Today, Thursday, Nov. 11, 2021, is Veterans Day. This week many of us are remembering those who have served and are serving in the armed forces.
It’s been 103 years since the end of World War I, the war, it was said, to end all wars. But the armistice signed at 11 a.m. on Nov. 11, 1918 was, in effect, a cease-fire that lasted 20 years until the same warring parties resumed the carnage. Originally known as Armistice Day and observed annually by Americans on Nov. 11, it was declared a national holiday by Congress in 1938.
In 1954, President Eisenhower officially changed the name to Veterans Day to honor those living and dead who served in uniform during times of war or peace.
Veterans are in the news this year for many good reasons, including the number who ran for public office, a spike in veteran candidates not seen since the end of World War II.
But other news of those who volunteered to serve their country is not good at all, with suicide and drug overdoses — as well as alcohol abuse — continuing to be some of the most common killers of veterans. Homelessness among veterans and those living in poverty is a national disgrace.
There has been some positive news, however, with the number of veterans experiencing homelessness dropping by 43% since 2011. Still, there are grim numbers to confront. The National Alliance to End Homelessness reports that more than 37,000 vets are without homes to call their own in America. Those in shelters, according to the NAEH, number 22,048, while the number of those living in woods, parks, their cars or on the street, is 15,204. The Veterans Administration has outreach and resources available to combat homelessness among our veterans. Go to www.va.gov/homeless/ssvf/ for information.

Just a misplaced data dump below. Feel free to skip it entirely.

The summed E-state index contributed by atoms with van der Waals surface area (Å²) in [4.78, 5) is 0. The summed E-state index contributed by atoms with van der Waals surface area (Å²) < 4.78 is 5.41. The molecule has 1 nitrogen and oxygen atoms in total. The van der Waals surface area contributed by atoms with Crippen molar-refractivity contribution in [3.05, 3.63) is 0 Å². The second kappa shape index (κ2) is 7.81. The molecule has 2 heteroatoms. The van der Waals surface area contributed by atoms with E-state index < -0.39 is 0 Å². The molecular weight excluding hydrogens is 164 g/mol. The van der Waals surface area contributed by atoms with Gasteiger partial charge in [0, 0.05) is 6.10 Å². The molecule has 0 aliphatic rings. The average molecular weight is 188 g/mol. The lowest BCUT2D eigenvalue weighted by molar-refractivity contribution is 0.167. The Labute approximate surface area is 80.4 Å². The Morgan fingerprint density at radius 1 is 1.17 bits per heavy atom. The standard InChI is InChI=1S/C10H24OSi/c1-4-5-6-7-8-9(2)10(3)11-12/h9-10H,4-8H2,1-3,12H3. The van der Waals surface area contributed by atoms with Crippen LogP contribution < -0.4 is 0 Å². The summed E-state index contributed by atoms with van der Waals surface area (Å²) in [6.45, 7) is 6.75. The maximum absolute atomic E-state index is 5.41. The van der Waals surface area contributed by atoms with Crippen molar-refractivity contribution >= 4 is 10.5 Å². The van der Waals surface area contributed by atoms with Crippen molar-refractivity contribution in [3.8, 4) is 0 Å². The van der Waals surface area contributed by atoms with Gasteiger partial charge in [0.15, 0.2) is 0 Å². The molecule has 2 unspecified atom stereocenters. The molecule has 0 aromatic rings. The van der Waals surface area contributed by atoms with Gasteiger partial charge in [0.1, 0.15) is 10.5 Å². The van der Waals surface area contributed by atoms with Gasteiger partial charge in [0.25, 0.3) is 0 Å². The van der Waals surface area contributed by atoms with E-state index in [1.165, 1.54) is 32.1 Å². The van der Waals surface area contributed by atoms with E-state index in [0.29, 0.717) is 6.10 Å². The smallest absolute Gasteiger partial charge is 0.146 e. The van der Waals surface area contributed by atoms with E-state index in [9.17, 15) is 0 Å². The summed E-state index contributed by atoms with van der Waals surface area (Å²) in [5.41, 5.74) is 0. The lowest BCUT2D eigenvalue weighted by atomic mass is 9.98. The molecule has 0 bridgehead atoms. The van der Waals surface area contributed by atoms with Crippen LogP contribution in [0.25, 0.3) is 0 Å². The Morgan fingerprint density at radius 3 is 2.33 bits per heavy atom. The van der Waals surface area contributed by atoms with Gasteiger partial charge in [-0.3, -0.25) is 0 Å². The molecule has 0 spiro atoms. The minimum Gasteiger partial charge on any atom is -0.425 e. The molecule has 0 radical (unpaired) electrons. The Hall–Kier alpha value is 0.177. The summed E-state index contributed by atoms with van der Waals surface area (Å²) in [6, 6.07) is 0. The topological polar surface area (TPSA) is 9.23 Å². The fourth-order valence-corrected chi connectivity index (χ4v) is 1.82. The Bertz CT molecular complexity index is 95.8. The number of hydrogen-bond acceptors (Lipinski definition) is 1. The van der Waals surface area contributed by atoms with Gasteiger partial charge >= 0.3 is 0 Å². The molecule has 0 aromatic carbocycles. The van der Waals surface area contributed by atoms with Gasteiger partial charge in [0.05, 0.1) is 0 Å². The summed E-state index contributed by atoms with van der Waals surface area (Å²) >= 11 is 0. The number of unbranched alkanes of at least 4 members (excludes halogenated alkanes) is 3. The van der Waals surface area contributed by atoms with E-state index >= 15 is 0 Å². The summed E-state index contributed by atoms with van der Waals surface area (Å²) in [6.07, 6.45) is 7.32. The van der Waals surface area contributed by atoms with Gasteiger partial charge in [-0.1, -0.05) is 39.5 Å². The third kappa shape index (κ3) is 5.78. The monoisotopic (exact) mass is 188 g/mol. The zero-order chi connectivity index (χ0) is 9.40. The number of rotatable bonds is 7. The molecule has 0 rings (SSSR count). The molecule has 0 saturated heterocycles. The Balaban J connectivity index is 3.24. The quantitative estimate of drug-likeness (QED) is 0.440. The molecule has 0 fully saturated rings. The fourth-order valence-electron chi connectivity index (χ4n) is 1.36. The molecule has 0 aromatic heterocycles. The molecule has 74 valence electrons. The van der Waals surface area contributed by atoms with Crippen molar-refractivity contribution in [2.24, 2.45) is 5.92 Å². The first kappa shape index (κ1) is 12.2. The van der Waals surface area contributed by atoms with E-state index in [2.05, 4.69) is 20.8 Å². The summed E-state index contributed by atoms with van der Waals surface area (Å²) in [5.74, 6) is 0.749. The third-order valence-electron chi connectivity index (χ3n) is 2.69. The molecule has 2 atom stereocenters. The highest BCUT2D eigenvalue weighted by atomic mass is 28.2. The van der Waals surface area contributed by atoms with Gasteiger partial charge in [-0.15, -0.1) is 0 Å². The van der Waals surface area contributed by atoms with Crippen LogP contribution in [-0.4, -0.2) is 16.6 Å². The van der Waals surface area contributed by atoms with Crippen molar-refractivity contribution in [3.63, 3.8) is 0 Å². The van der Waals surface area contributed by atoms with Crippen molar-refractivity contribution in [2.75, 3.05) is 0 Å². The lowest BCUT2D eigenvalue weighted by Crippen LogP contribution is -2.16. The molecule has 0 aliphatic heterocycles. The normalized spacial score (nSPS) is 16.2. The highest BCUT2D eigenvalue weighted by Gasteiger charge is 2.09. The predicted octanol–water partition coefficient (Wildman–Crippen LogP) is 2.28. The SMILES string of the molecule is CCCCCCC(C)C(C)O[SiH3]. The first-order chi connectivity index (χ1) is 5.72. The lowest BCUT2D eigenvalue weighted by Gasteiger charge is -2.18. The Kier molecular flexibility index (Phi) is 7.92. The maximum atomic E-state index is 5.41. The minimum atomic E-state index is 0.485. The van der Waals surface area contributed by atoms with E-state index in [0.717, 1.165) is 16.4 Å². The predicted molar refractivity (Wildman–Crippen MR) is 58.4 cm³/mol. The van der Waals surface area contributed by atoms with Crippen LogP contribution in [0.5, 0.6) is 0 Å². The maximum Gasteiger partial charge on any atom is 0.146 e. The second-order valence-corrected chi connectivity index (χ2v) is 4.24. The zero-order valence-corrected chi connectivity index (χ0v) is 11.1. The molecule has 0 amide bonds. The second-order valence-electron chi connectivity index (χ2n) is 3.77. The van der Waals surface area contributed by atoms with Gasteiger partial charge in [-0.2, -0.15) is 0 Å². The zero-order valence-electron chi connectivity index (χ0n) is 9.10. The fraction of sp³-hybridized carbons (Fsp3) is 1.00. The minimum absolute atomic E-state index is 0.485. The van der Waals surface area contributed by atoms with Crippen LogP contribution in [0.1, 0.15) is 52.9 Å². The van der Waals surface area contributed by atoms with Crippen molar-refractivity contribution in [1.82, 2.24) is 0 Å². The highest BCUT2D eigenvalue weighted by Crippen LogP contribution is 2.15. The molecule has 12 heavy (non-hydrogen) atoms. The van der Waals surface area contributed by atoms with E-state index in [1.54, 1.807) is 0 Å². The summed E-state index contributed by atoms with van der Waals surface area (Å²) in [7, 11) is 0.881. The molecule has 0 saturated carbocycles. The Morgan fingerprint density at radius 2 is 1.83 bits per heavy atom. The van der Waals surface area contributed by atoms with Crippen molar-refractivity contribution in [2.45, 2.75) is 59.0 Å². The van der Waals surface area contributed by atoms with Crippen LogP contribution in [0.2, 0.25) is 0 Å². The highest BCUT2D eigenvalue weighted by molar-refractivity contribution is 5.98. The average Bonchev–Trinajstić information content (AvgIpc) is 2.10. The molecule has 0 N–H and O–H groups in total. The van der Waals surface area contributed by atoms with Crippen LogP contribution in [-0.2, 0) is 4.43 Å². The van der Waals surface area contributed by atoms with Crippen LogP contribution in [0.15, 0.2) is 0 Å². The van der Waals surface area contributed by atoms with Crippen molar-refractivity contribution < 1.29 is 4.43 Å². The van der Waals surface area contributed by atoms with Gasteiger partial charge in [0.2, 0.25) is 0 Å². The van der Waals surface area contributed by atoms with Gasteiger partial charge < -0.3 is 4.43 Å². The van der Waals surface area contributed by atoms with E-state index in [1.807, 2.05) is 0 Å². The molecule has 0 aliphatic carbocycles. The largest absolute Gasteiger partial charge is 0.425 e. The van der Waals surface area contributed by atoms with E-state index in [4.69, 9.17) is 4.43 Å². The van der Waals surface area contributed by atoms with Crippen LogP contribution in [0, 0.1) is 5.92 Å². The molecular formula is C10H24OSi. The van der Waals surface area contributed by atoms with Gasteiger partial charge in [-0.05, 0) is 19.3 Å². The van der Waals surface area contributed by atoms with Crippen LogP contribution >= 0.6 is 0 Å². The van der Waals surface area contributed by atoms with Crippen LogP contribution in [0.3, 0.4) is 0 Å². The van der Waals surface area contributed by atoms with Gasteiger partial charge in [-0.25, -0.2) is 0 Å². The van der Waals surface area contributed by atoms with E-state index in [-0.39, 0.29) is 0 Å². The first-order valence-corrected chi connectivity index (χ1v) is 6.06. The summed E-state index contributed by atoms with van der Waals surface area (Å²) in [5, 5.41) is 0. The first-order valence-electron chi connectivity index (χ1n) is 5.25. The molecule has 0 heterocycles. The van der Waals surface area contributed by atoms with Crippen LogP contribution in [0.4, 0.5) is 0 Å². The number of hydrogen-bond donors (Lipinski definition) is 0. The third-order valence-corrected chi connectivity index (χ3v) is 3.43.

“The challenges at the V.A. are multifaceted,” said Terri Tanielian of the RAND Corporation, who researches veterans’ health concerns. “Recognizing that addressing these issues takes sustained leadership commitment, not sound bites, is essential if we are going to deliver on the promises to veterans at the V.A.”
Let’s hope things change for the better. And this week, and every week, remember those Islanders — and those everywhere — who served and are serving our country.